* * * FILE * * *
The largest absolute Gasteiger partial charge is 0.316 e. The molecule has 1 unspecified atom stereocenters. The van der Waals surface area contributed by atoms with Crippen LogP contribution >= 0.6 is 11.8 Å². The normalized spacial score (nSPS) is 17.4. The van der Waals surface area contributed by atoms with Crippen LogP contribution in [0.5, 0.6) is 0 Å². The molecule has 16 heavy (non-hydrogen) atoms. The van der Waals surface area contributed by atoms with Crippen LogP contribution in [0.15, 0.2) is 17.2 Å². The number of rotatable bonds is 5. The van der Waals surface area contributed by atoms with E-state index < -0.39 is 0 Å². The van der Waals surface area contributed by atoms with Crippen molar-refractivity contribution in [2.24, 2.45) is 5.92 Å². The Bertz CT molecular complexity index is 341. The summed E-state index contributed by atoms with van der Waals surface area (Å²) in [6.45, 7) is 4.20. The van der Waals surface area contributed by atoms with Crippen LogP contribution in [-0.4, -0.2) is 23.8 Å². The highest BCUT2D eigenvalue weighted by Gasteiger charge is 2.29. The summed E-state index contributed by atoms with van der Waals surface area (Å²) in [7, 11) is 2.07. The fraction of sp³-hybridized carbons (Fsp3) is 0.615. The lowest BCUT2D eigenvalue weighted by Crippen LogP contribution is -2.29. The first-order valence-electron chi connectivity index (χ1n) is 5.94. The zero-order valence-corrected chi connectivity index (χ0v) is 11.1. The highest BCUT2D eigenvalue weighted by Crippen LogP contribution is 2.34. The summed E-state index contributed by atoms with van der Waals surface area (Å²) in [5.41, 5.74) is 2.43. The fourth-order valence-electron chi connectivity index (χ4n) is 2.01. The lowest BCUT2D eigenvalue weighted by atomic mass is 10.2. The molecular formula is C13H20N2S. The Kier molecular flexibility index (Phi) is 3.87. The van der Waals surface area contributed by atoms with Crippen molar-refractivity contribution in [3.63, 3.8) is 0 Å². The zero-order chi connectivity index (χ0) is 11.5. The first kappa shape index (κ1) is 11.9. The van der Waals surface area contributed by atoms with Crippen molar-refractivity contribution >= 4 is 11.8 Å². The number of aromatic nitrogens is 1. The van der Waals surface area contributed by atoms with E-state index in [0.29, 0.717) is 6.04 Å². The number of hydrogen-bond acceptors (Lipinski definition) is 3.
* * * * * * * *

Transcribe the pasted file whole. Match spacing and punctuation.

The largest absolute Gasteiger partial charge is 0.316 e. The molecule has 1 unspecified atom stereocenters. The van der Waals surface area contributed by atoms with Crippen LogP contribution >= 0.6 is 11.8 Å². The normalized spacial score (nSPS) is 17.4. The van der Waals surface area contributed by atoms with Crippen LogP contribution in [0.5, 0.6) is 0 Å². The molecule has 16 heavy (non-hydrogen) atoms. The van der Waals surface area contributed by atoms with Crippen LogP contribution in [0.15, 0.2) is 17.2 Å². The number of rotatable bonds is 5. The van der Waals surface area contributed by atoms with E-state index < -0.39 is 0 Å². The van der Waals surface area contributed by atoms with Crippen molar-refractivity contribution in [2.24, 2.45) is 5.92 Å². The Bertz CT molecular complexity index is 341. The summed E-state index contributed by atoms with van der Waals surface area (Å²) in [6.45, 7) is 4.20. The van der Waals surface area contributed by atoms with Crippen LogP contribution in [-0.4, -0.2) is 23.8 Å². The highest BCUT2D eigenvalue weighted by Gasteiger charge is 2.29. The summed E-state index contributed by atoms with van der Waals surface area (Å²) in [7, 11) is 2.07. The fraction of sp³-hybridized carbons (Fsp3) is 0.615. The lowest BCUT2D eigenvalue weighted by Crippen LogP contribution is -2.29. The first-order valence-electron chi connectivity index (χ1n) is 5.94. The zero-order valence-corrected chi connectivity index (χ0v) is 11.1. The highest BCUT2D eigenvalue weighted by Crippen LogP contribution is 2.34. The summed E-state index contributed by atoms with van der Waals surface area (Å²) in [5.41, 5.74) is 2.43. The fourth-order valence-electron chi connectivity index (χ4n) is 2.01. The lowest BCUT2D eigenvalue weighted by atomic mass is 10.2. The molecular formula is C13H20N2S. The Kier molecular flexibility index (Phi) is 3.87. The van der Waals surface area contributed by atoms with Crippen molar-refractivity contribution in [3.63, 3.8) is 0 Å². The zero-order chi connectivity index (χ0) is 11.5. The first kappa shape index (κ1) is 11.9. The van der Waals surface area contributed by atoms with Crippen molar-refractivity contribution >= 4 is 11.8 Å². The number of aromatic nitrogens is 1. The van der Waals surface area contributed by atoms with E-state index in [0.29, 0.717) is 6.04 Å². The number of hydrogen-bond acceptors (Lipinski definition) is 3.